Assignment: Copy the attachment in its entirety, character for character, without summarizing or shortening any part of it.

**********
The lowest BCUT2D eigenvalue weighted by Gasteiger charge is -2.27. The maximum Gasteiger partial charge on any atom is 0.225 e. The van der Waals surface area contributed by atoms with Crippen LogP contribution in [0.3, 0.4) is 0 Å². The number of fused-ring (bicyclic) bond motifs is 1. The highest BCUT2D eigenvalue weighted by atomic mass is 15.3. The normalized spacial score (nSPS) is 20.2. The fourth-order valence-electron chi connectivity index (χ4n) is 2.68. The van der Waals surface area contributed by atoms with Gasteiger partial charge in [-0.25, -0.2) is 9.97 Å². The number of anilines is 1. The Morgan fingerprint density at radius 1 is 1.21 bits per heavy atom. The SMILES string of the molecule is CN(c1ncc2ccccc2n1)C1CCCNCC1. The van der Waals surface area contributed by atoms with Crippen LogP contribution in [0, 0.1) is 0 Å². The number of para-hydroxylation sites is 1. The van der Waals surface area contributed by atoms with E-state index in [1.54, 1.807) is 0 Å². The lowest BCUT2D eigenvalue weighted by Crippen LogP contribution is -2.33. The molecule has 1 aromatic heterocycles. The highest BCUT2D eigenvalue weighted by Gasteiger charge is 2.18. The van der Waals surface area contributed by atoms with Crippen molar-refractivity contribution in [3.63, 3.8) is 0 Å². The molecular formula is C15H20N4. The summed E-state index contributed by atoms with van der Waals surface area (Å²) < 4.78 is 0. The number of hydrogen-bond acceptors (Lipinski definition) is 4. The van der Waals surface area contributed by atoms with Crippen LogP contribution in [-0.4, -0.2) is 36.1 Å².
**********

The lowest BCUT2D eigenvalue weighted by Gasteiger charge is -2.27. The maximum Gasteiger partial charge on any atom is 0.225 e. The van der Waals surface area contributed by atoms with Crippen LogP contribution in [0.3, 0.4) is 0 Å². The number of fused-ring (bicyclic) bond motifs is 1. The highest BCUT2D eigenvalue weighted by atomic mass is 15.3. The normalized spacial score (nSPS) is 20.2. The fourth-order valence-electron chi connectivity index (χ4n) is 2.68. The van der Waals surface area contributed by atoms with Gasteiger partial charge in [-0.25, -0.2) is 9.97 Å². The number of anilines is 1. The Morgan fingerprint density at radius 1 is 1.21 bits per heavy atom. The SMILES string of the molecule is CN(c1ncc2ccccc2n1)C1CCCNCC1. The van der Waals surface area contributed by atoms with Crippen LogP contribution in [0, 0.1) is 0 Å². The number of para-hydroxylation sites is 1. The van der Waals surface area contributed by atoms with E-state index in [1.54, 1.807) is 0 Å². The lowest BCUT2D eigenvalue weighted by Crippen LogP contribution is -2.33. The molecule has 1 aromatic heterocycles. The highest BCUT2D eigenvalue weighted by Gasteiger charge is 2.18. The van der Waals surface area contributed by atoms with Crippen molar-refractivity contribution in [3.63, 3.8) is 0 Å². The molecular formula is C15H20N4. The summed E-state index contributed by atoms with van der Waals surface area (Å²) < 4.78 is 0. The number of hydrogen-bond acceptors (Lipinski definition) is 4. The van der Waals surface area contributed by atoms with Crippen LogP contribution in [-0.4, -0.2) is 36.1 Å².